Steve Keen, an associate professor at the University of Western Sydney, is well known for his attempts to highlight the failings of classical economics, as evidenced in say, modern portfolio theory (MPT) and the Capital Assets Pricing Model (CAPM). His arguments are many, subtle and various, and also quite often blindingly straightforward...
At the end of August 2010 the technology market watcher Gartner cut what had been a very optimistic forecast for the year-on-year growth of total global PC shipments for the second half of 2010 to just over 15%, down some 2% from its original forecast. That, of course, is still huge...
The Financial Services Authority—founded by ex-chancellor Gordon Brown in May 1997—is widely regarded as having made a dog’s breakfast of regulating the UK’s financial sector over the past decade. The Tories pledged to scrap the FSA before they gained power in May...
One of the well known evils of a deep downturn, though less immediately dramatic than horrors like unemployment, lost homes and blighted lives, is the way so many large companies improve their cash flow by choking their suppliers.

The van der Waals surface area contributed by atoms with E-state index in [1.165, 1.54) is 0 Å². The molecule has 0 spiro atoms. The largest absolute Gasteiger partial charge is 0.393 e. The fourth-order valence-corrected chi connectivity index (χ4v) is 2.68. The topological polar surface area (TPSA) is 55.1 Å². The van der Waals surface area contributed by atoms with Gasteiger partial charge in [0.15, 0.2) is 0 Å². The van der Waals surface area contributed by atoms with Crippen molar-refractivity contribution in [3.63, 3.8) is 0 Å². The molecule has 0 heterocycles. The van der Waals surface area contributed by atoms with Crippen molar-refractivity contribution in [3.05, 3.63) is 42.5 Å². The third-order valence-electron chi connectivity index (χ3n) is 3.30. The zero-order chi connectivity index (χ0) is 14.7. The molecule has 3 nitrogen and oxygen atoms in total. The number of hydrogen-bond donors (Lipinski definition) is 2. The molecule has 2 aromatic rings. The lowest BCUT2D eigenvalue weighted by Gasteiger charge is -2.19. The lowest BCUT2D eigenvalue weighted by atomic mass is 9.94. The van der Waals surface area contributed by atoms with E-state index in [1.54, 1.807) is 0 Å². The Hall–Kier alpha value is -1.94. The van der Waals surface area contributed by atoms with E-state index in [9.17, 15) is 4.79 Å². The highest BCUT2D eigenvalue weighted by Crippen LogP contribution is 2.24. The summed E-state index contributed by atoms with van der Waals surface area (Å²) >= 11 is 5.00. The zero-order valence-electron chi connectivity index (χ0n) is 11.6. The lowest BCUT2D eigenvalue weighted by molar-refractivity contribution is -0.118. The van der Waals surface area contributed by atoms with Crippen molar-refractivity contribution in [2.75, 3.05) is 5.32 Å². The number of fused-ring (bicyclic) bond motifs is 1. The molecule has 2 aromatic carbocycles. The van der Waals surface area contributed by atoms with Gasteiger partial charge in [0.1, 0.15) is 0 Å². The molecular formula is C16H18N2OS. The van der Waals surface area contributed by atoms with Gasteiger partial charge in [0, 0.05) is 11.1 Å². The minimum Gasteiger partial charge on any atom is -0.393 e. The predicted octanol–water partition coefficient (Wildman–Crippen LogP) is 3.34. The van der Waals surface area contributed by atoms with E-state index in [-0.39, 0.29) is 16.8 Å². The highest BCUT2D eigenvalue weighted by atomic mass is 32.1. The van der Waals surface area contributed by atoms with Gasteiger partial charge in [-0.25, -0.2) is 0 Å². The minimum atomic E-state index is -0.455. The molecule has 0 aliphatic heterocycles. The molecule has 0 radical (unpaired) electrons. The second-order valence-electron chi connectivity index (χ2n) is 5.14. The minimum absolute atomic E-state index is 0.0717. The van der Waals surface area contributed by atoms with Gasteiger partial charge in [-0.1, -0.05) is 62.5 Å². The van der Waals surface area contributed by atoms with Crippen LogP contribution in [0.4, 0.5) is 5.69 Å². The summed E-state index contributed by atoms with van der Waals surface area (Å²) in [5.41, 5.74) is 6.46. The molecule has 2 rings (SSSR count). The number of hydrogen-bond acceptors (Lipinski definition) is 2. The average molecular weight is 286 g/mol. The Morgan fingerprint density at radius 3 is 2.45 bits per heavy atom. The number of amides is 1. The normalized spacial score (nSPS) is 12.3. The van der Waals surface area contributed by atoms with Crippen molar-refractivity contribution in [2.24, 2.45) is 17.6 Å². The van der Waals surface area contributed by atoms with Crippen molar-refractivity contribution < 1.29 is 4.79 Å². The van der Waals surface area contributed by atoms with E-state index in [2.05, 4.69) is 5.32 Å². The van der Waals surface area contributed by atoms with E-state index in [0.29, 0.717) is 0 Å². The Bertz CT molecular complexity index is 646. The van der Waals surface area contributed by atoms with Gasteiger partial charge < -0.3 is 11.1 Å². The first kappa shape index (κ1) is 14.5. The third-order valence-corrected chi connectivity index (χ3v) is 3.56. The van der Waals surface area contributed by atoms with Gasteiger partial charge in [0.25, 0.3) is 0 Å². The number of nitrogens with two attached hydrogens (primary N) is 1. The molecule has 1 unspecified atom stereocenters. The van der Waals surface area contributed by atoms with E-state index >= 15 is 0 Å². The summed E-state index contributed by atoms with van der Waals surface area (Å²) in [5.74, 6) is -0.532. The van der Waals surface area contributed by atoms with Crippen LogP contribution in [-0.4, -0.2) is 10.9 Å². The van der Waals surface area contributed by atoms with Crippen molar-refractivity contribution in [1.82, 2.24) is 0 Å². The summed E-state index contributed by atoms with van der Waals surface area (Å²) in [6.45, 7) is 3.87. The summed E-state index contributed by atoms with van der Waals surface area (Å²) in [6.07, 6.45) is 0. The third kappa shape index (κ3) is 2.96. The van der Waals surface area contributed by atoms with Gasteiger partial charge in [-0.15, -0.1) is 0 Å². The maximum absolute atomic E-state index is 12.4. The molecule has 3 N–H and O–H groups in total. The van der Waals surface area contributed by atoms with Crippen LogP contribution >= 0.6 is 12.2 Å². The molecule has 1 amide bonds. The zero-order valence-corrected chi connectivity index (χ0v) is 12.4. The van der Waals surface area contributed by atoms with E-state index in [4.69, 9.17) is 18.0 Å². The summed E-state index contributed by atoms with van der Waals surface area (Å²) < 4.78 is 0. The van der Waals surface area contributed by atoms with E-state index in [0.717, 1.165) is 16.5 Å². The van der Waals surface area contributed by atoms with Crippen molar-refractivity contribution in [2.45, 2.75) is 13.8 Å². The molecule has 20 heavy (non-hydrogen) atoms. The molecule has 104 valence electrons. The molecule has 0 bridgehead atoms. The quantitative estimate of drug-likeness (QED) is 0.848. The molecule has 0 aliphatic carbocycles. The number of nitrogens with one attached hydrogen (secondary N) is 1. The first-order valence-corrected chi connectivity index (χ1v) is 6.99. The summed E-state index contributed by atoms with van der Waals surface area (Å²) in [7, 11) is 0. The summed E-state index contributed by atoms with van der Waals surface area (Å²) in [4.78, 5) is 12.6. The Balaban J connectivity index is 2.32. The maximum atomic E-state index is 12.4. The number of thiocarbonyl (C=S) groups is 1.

There is still much to be written about and finalized in the specifics of the new United States financial legislation. Since over 200 new rules are expected, which may take up to five years to implement, we think the ultimate implications remain uncertain and may vary widely from one institution to another.
Only a few months ago, Michel Barnier, the European Commissioner for the internal market, was being portrayed as a “bogeyman” in the City of London.The city’s hedge fund and private equity community were terrified the Frenchman wanted to regulate them out of existence as part of some French plot to usurp London as Europe’s leading financial centre.
At the end of July, in the height of the usual summer news famine, the business media leapt with delight on the fact that Chinese economy had, as the story put it, “overtaken the Japanese economy as the world’s second largest economy”.
Debates about financial reporting and accounting standards can seem arcane, tedious and irrelevant: angels dancing on the heads of pins stuff. However the current debate about whether international financial reporting standards drove banker recklessness is getting interesting.
It’s fashionable to be glum about China right now. Harvard University professor Ken Rogoff, along with hedge fund managers Hugh Hendry and Jim Chanos are among those predicting catastrophe or slump for the world’s second largest economy.
If you believe that increased shareholder engagement is the key to a corporate nirvana in which responsible investors can force companies to change their behaviour - for example by thinking longer-term and eschewing corporate excess - there's been a most welcome development.